Opinion: Will Russia’s MH17 adventure end in the Hague Tribunal?

Markas Zingeris
DELFI / Šarūnas Mažeika

Ukrainians have never had a better case against the Kremlin. The war criminals that targeted a passenger plane with BUK, or as it is called in the West, SA-11 missile systems, also globalized a bloody conflict on the post-Soviet periphery. According Maxim Eristavi, U.S. magazine Politico’s correspondent in Kiev, Ukrainian authorities are currently working around the clock collecting evidence about Russian weaponry transferred to the separatists, training they received, and Russian scouts’ instructions to the “Donetsk People’s Republic” chieftain.

Russian media has reported that the plane was shot down by the Ukrainians themselves, or alternatively, that it simply dropped out of the air, like the Boeing of the same airline that disappeared over the Indian Ocean last year, sparking ridicule from the international community.

Meanwhile, there are mountains of flowers near the Dutch Embassy in Kiev, and, according to the Politico, a girl holds a poster that reads “Putin is a killer!”

Even the most imaginative commentators, the most insightful experts and researchers of war in eastern Ukraine could not have imagined the apocalyptic imagery surrounding the crash site and the remains of the passengers. Residents of the area controlled by the separatists, whose roofs were penetrated from above by falling bodies, must have thought they had been transported into a zombie horror movie.

Donetsk People’s Republic military leader and the Kremlin spy Igor Strelkov-Girkin who commented with satisfaction in his blog first about the ptičkopad-birds’ fall (separatists’ jargon for downing aircraft), later changed his mind and told reporters that the plane had been carrying dead people. The logic of his thinking is clear: the more dead were transported by the aircraft, the less bombers would be to blame. Poor lamb did not know that there were one hundred top-level scientists and physicians on the plane, carrying visual materials (hence the plasma bags scattered on the ground) to a conference about the global AIDS epidemic in Australia.

Although the situation is changing rapidly and international observers were not able to capture an initial image of the crash, the picture looks really bad. As tweets inform, here is a three-year kiddie in the sunflower field, and a woman with a twisted leg, bloody face and the hand behind her head as if she had been trying to give a signal before her death. Crushed on impact after a drop of 10,000 feet. The black silhouettes of corpses’ porters with stretchers. The loose papers of a student of Thompson University, but where is the student? Tampering, including the removal of bodies and evidence was happening long before authorities were able to cordon off areas for future investigation.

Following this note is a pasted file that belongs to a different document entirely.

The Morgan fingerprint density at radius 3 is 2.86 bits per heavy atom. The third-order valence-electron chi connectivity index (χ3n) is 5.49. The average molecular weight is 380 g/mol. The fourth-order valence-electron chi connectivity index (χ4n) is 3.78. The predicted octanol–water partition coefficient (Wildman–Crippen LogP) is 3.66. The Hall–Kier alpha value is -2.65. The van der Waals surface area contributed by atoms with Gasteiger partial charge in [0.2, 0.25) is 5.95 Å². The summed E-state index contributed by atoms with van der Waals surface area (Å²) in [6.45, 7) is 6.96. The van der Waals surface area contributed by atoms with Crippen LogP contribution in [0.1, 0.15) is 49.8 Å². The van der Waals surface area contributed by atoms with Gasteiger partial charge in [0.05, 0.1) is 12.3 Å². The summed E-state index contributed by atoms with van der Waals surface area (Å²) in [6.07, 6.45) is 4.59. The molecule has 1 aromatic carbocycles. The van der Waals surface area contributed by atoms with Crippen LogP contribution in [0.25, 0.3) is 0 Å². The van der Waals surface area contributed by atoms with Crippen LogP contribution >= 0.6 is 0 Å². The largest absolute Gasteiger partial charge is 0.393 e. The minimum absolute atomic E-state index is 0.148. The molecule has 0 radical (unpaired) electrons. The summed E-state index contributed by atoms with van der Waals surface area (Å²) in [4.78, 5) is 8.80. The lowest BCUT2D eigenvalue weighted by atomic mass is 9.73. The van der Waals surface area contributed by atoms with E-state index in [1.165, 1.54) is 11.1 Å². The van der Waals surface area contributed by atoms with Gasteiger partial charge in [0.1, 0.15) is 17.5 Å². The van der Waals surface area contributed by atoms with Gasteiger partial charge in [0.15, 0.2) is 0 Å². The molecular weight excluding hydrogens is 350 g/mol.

The most “benevolent” separatist occupation in the disaster area, according to the media in Kiev, which I tend to believe more than the Kremlin, was surfing the rye and sunflower fields looking for credit cards or simply “souvenirs.” Surely, that would be the most hideous and incriminating removal of evidence, along with the removal of parts of aircraft or missile fragments, which help determine the kind of missile that downed the plane and pinpoint where it came from.

Even a pro-Moscow aviation professional, a former Deputy Minister of Russian Aviation, said in an interview with Ekho Moskvy radio that the passenger aircraft could not have been mistaken for a transport aircraft. That could mean that this was a deliberate provocation. Or, as it is mentioned [in the interview], it was an act by morally immature people with a primitive Homo Sovieticus view of the world.

The tone of the Kremlin’s spokesman is currently demure, implying that Moscow is also stunned by the recent events. However, buzz from Russian chauvinists talking to the manipulated Russian masses shows that the Kremlin actually feels uncomfortable, as if to say: now we’ve really done it, guys.

Russia itself is aware that nobody will believe its unilateral investigation, which may have passed muster in the Cold War era for Western leftists or other credulous people. After all, some people believed the lies about a South Korean passenger plane shot down over the Soviet Union in 1983 (allegedly it was spying on Russia), but no one will believe this line of thinking in the era of the Internet. This is especially true since the Kremlin has been caught in many insolent lies since annexation of the Crimea. Of course, we’ll also remember Russia’s response when London sought extradition for [Alexander] Litvinenko’s murderer.